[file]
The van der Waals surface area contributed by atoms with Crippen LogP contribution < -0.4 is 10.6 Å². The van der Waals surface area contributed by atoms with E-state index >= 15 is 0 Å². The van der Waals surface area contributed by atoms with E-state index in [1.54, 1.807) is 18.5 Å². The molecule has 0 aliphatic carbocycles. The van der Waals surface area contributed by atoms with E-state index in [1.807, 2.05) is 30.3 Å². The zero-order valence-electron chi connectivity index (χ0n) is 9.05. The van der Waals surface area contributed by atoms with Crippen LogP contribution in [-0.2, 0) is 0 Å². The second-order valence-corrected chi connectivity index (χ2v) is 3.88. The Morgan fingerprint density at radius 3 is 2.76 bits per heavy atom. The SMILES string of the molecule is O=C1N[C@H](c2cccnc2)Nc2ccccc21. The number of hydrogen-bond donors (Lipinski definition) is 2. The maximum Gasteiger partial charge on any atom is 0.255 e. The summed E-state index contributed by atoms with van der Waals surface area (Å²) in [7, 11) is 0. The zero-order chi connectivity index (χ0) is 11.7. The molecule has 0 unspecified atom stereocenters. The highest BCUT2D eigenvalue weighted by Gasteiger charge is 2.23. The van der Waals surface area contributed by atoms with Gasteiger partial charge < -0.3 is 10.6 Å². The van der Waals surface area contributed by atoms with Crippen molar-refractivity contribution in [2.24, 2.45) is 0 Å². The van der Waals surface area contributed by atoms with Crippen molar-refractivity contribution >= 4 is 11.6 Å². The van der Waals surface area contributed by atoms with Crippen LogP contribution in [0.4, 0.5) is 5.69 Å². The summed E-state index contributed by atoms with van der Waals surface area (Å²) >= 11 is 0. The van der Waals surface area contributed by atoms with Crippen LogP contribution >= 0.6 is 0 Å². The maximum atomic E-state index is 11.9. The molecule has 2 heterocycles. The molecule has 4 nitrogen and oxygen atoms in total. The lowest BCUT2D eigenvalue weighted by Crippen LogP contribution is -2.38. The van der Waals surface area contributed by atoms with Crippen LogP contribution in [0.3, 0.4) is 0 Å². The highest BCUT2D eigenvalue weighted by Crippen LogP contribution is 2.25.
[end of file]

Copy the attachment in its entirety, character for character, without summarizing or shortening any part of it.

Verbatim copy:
The van der Waals surface area contributed by atoms with Crippen LogP contribution < -0.4 is 10.6 Å². The van der Waals surface area contributed by atoms with E-state index >= 15 is 0 Å². The van der Waals surface area contributed by atoms with E-state index in [1.54, 1.807) is 18.5 Å². The molecule has 0 aliphatic carbocycles. The van der Waals surface area contributed by atoms with E-state index in [1.807, 2.05) is 30.3 Å². The zero-order valence-electron chi connectivity index (χ0n) is 9.05. The van der Waals surface area contributed by atoms with Crippen LogP contribution in [-0.2, 0) is 0 Å². The second-order valence-corrected chi connectivity index (χ2v) is 3.88. The Morgan fingerprint density at radius 3 is 2.76 bits per heavy atom. The SMILES string of the molecule is O=C1N[C@H](c2cccnc2)Nc2ccccc21. The number of hydrogen-bond donors (Lipinski definition) is 2. The maximum Gasteiger partial charge on any atom is 0.255 e. The summed E-state index contributed by atoms with van der Waals surface area (Å²) in [7, 11) is 0. The zero-order chi connectivity index (χ0) is 11.7. The molecule has 0 unspecified atom stereocenters. The highest BCUT2D eigenvalue weighted by Gasteiger charge is 2.23. The van der Waals surface area contributed by atoms with Gasteiger partial charge < -0.3 is 10.6 Å². The van der Waals surface area contributed by atoms with Crippen molar-refractivity contribution in [2.24, 2.45) is 0 Å². The van der Waals surface area contributed by atoms with Crippen molar-refractivity contribution >= 4 is 11.6 Å². The van der Waals surface area contributed by atoms with Crippen LogP contribution in [0.4, 0.5) is 5.69 Å². The summed E-state index contributed by atoms with van der Waals surface area (Å²) >= 11 is 0. The van der Waals surface area contributed by atoms with Crippen LogP contribution >= 0.6 is 0 Å². The maximum atomic E-state index is 11.9. The molecule has 2 heterocycles. The molecule has 4 nitrogen and oxygen atoms in total. The lowest BCUT2D eigenvalue weighted by Crippen LogP contribution is -2.38. The van der Waals surface area contributed by atoms with Crippen LogP contribution in [0.3, 0.4) is 0 Å². The highest BCUT2D eigenvalue weighted by Crippen LogP contribution is 2.25.